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Kellyanne Conway defends GOP gutting of ethics panel: ‘Consumers’ have been filing too many complaints

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Kellyanne Conway denied that House Republicans placing the congressional ethics watchdog under their control had violated Donald Trump’s campaign promise to “drain the swamp.”

Conway, who ran Trump’s campaign and now serves as a senior advisor, complained Tuesday morning on “Today” that the Office of Congressional Ethics had been “overzealous” in investigating “consumer complaints” since its creation in 2008.

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“If a constituent has a complaint, they can still lodge that complaint,” Conway said. “They just can’t do it anonymously.”

Conway said lawmakers and their staffers who had been investigated by the office complained that their right to due process had been violated, although she didn’t offer additional explanation.

House Republicans returned to work Monday and set up the renamed Office of Congressional Complaint Review, which will deliver its reports to lawmakers instead of directly releasing them to the public.

“There’s a new office, and this new office will really cut down on the overzealousness,” Conway said. “There have been 100 complaints.”

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The independent office had referred 68 violations to the House Ethics Committee during its existence.

“The full Congress will have an opportunity to speak out on this and vote (Tuesday),” Conway said, although she wasn’t sure whether the president-elect would comment on the measure. “He is not at the moment, (but) I’m sure that when he feels the urge to weigh in on something he certainly does.”

Update: Trump weighed in later Tuesday morning in a pair of tweets questioning the timing and priorities of House Republicans, although he described the independent ethics watchdog as “unfair.”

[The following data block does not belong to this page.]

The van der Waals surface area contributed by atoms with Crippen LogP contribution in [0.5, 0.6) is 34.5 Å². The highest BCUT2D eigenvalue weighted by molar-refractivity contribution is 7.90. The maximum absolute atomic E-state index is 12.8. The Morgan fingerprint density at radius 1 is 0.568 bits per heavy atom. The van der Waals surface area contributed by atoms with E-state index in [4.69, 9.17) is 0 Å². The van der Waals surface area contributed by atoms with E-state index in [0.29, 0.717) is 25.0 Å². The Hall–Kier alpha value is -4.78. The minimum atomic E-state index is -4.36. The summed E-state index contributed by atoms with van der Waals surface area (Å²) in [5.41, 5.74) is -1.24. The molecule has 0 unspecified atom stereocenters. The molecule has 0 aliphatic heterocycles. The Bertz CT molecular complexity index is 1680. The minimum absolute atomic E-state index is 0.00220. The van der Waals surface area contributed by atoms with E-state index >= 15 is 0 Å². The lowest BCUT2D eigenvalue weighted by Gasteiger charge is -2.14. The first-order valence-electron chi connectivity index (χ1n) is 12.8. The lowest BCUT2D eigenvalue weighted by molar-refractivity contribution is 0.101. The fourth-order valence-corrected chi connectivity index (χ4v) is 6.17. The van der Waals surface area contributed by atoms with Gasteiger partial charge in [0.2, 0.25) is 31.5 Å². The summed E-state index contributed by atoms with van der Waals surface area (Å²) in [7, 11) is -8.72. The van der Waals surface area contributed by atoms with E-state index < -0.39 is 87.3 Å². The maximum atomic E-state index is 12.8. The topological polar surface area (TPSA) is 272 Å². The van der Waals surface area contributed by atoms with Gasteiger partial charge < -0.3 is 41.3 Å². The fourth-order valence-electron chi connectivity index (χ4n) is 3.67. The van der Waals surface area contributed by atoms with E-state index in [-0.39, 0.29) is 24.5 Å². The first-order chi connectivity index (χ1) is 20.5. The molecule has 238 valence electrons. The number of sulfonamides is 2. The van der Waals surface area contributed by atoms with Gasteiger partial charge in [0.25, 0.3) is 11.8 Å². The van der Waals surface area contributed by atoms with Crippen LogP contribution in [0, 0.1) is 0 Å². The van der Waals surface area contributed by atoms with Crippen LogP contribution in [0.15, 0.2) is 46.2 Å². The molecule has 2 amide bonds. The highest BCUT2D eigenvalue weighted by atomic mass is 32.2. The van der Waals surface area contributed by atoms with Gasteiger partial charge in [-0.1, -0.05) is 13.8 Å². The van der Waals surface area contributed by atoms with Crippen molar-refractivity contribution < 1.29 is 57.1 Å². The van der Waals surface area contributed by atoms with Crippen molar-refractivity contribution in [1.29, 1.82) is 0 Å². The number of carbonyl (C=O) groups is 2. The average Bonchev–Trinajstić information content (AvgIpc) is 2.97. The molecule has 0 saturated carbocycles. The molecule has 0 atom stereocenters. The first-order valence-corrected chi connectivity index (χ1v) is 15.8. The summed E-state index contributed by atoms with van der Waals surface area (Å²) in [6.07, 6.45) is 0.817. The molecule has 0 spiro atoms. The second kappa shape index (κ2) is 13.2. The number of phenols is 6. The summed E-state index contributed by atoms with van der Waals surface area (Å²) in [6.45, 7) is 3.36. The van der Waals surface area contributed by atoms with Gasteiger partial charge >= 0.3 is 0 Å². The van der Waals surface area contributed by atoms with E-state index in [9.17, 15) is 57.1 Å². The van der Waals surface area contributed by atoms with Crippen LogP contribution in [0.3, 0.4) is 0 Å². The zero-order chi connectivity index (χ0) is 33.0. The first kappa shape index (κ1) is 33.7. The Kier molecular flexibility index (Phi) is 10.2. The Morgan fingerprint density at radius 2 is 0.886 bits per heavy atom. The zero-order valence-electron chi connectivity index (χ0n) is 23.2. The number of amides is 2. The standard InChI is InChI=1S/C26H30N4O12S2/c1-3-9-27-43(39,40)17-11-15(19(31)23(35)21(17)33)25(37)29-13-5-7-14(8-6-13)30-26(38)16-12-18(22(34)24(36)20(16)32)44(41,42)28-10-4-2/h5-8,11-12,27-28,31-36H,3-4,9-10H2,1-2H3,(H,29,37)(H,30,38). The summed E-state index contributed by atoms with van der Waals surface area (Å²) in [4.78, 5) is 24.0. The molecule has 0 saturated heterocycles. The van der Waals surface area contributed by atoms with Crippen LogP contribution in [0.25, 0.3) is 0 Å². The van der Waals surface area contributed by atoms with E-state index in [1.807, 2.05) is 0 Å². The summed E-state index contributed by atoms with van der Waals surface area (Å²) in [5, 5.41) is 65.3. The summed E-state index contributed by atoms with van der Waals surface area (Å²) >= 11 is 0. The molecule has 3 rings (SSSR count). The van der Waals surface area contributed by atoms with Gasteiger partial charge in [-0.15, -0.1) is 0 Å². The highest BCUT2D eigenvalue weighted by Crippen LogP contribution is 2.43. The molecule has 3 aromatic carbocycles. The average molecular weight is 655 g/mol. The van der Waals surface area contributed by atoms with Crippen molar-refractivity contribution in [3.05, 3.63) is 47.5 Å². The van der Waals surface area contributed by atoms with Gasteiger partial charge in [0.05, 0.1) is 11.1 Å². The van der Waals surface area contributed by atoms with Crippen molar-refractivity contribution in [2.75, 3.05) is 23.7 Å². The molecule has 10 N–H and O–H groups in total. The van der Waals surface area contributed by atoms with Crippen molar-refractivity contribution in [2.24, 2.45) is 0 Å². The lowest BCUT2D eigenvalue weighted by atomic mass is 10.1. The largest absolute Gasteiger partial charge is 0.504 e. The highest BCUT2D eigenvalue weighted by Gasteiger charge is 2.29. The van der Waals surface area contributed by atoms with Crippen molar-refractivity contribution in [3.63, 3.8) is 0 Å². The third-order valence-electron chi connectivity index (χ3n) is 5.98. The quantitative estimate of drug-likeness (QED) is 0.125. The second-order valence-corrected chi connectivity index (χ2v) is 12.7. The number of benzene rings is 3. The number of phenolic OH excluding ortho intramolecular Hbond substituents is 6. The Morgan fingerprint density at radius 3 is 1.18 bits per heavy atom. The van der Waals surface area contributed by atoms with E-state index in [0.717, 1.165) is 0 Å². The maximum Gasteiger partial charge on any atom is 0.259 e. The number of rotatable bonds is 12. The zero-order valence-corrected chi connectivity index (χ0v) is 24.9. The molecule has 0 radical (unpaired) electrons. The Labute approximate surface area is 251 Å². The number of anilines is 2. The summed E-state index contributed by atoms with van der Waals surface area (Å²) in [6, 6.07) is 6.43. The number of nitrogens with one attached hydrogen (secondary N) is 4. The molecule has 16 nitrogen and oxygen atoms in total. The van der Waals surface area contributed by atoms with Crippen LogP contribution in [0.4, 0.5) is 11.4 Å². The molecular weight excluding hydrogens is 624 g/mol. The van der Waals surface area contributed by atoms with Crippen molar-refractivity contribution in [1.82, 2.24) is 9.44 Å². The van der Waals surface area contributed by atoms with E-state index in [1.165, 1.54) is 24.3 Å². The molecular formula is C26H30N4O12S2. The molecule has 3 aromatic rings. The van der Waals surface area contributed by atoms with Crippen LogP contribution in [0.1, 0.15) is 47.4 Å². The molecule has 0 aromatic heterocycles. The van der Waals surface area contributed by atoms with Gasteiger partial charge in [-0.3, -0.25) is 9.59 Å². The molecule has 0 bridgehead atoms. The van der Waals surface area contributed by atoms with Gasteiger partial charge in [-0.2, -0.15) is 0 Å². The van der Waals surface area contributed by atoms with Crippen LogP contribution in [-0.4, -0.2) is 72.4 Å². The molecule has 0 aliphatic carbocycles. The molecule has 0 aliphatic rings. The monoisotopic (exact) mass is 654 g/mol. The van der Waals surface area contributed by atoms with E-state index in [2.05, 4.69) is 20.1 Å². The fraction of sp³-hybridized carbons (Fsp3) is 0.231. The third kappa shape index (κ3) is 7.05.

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Former FBI agent explains why Trump just opened himself to more legal problems

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Former FBI agent Asha Rangappa explained that the recent revelations that President Donald Trump made a promise to a foreign leader that made an intelligence official uncomfortable enough to declare themselves a whistleblower.

Rangapp explained that the President has a fairly wide latitude to conduct foreign affairs as he sees fit. But "when it comes to the 'outside world,' the President represents the sovereign: He is basically the voice of the United States and can negotiate with world leaders on its behalf."

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New York cop who became El Chapo’s security guard arrested for selling cocaine and taking bribes

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A New York cop is being prosecuted after he was outed for selling cocaine and taking bribes after he went to work for drug kingpin El Chapo.

The New York Daily News reported Wednesday that Officer Ishmael Bailey had his bail set at $50,000 after he was arrested and arraigned in Queens Criminal Court. He was charged with possession and sale of narcotics, conspiracy, bribe receiving as a public servant and failing to perform duties as a public servant.

Lawyer Jeff Cohen argued that Bailey had two children and had to pay child support. The lawyer explained that Bailey “does understand the severity of his charges.”

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A veteran teacher explains why Trump is incapable of learning

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While dyslexia has been mentioned now and then as one of the reasons Donald Trump is so ignorant of what it takes to govern in a free society, I want to explore it as foundational to his inability to learn and grow while in office—and also as a way to link disparate troubling elements in his makeup.

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